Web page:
Head Pressure Control Regulator(s)

For systems that are required to run 12 months out of the year, the varying ambient temperatures seen between the middle of summer and the dead of winter can cause wide fluctuations in discharge pressure. Given that the condenser is selected based upon the load requirements at the design ambient condition in the summer time, whenever the ambient temperature falls below the design ambient, the condenser becomes oversized.

As such, without any means of control, the head pressure will become lower during periods when the ambient temperature has fallen below the design ambient temperature. While lower head pressures allow the compressor(s) to operate more efficiently (with resulting higher capacity), if the head pressure falls to extremely low levels, you reach a condition where there isn’t adequate liquid refrigerant pressure to maintain the minimum pressure drop across the thermostatic expansion valve (TEV) port for the valve to operate at their required capacity. There is no magic level that the head pressure has to be maintained at, as it really depends on how the TEV was originally selected. The typical industry standards are 100 psi for low pressure refrigerants (R-134A, etc) and 180 psi for high-pressure refrigerants (R-404A, R-407A, R-507, etc).

The typical head pressure control application will utilize two valves. One is located at the outlet of the condenser and is normally referred to as the
“hold back” valve. It is an upstream pressure regulator, and is designed to keep the condenser pressure from falling below a predetermined level. If the pressure at the inlet of the valve is below its set-point, the valve remains closed. The compressor continues to pump refrigerant into the condenser; the condenser continues to remove heat from the discharge vapour and condense it into a liquid; and the liquid backs up in the condenser, reducing the effective size of the condenser. As the refrigerant backs up in the condenser or “floods” the condenser, the head pressure will rise. Once it rises to the set-point of the valve, the valve will start opening and allow refrigerant flow to the receiver.

This one valve by itself does not really accomplish what is desired, which is to maintain a minimum liquid refrigerant pressure to supply the TEVs. A second valve is required to maintain a constant pressure at the receiver, and is normally referred to as the “receiver pressurization” valve. This valve is an outlet pressure regulator, and is designed to keep the receiver pressure from falling below a predetermined level. It is piped between the discharge line (before it enters the condenser inlet) and the drop leg from the condenser.

If a minimum liquid pressure of 160 psi is required, then it would be typical to set the hold back valve at 180 psi, with the receiver pressurization valve set at 160 psi. It is important to note, that since this method of head pressure control relies on flooding the condenser with liquid refrigerant during the lower ambient periods of operation, it is necessary to have an adequate amount of refrigerant in the system to accommodate this. Charging a system to a full sight glass in the warmer months will not leave the system with adequate charge to properly flood the condenser and maintain a liquid seal at the receiver outlet during the lower ambient months.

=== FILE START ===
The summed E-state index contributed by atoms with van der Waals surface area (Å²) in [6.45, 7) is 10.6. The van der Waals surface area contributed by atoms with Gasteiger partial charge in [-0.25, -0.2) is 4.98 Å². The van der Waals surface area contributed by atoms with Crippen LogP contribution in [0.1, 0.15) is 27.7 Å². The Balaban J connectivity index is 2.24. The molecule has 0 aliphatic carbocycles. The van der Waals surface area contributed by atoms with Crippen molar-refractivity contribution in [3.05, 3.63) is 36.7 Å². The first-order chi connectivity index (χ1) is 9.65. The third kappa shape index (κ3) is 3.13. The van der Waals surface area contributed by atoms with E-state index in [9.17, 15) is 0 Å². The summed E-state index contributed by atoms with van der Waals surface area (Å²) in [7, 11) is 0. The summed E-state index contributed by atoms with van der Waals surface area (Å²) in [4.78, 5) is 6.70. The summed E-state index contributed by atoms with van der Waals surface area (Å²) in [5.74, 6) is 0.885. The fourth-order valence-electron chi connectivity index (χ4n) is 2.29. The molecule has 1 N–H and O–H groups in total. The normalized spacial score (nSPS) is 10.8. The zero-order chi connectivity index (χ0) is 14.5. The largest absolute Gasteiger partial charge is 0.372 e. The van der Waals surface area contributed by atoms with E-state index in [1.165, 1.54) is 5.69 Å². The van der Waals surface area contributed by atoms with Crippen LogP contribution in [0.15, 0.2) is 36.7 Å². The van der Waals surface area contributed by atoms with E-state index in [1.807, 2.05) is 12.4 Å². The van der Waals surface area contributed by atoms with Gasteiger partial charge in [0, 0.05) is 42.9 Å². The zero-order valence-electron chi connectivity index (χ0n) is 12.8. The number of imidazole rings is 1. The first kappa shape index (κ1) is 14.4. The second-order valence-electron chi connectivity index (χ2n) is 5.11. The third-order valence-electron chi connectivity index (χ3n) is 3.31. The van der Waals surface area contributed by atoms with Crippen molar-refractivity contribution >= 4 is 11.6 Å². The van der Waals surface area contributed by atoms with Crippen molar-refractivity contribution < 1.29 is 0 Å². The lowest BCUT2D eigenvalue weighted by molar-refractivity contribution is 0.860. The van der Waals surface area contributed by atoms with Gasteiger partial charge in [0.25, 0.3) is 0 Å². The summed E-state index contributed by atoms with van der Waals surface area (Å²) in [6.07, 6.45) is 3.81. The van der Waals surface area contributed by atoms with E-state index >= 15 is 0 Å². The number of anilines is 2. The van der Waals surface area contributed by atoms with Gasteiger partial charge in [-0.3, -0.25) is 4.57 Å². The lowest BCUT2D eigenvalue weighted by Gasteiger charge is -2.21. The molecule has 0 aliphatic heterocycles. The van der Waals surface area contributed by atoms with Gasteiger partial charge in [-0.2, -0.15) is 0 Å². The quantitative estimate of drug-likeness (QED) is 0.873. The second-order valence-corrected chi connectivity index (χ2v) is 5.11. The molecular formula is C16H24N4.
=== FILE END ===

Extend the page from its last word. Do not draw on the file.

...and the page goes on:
Discharge Bypass Regulator

For systems that have wide fluctuations in load, this can cause fluctuations in the operating suction pressure of the system. There are two potential problems with this. First, when compressors operate at abnormally low suction pressure, the resulting higher compression ratio and high discharge temperature can be detrimental to long compressor life. Second, comfort cooling applications operating at SSTs much below 32F will result in frost buildup on the evaporator tubes and fins. Chillers are subject to the same fate but the minimum temperature will vary depending on the percentage concentration of glycol mixed with water. This result is particularly devastating with chillers. A freeze up can cause the chiller tubes to break and allow water to enter the refrigerant side of the system. Chiller barrel replacements are quite expensive.

The discharge bypass regulator, or hot gas bypass regulator (HGB), is another downstream regulator whose design is to keep the suction pressure from falling below a predetermined level. It accomplishes this by bypassing high-pressure discharge vapour to the low side of the system and artificially loading the compressor to prevent the suction pressure from falling below the predetermined minimum pressure.

Why not use an EPR for this application? Well, an EPR is essentially an adjustable restriction in the suction line. It will maintain a constant upstream pressure (the evaporator pressure), which will satisfy the second condition above. However, by the very nature of the valve being a restriction in the suction line, it will violate the first condition mentioned above. This illustrates how the pressure-regulating valves do not care about anything else other than what they are designed to do. The EPR is designed to maintain consistent pressure at its inlet or at the evaporator. It does so at the expense of the downstream pressure. To maintain a constant pressure in the evaporator while allowing the compressor suction pressure to fall outside of the safe operating range of the compressor would not be prudent course. The HGB satisfies both conditions listed above, and is the proper valve for this application.

While we have not explored the inner workings of the valves described above, this is a good overview of when and where to use the four common pressure-regulating valves available in the HVAC/R industry.

And remember: not all control freaks are bad guys. <>

Dave Demma holds a degree in refrigeration engineering and worked as a journeyman refrigeration technician before moving into the manufacturing sector where he regularly trains contractor and engineering groups. He can be reached at ddemma@uri.com.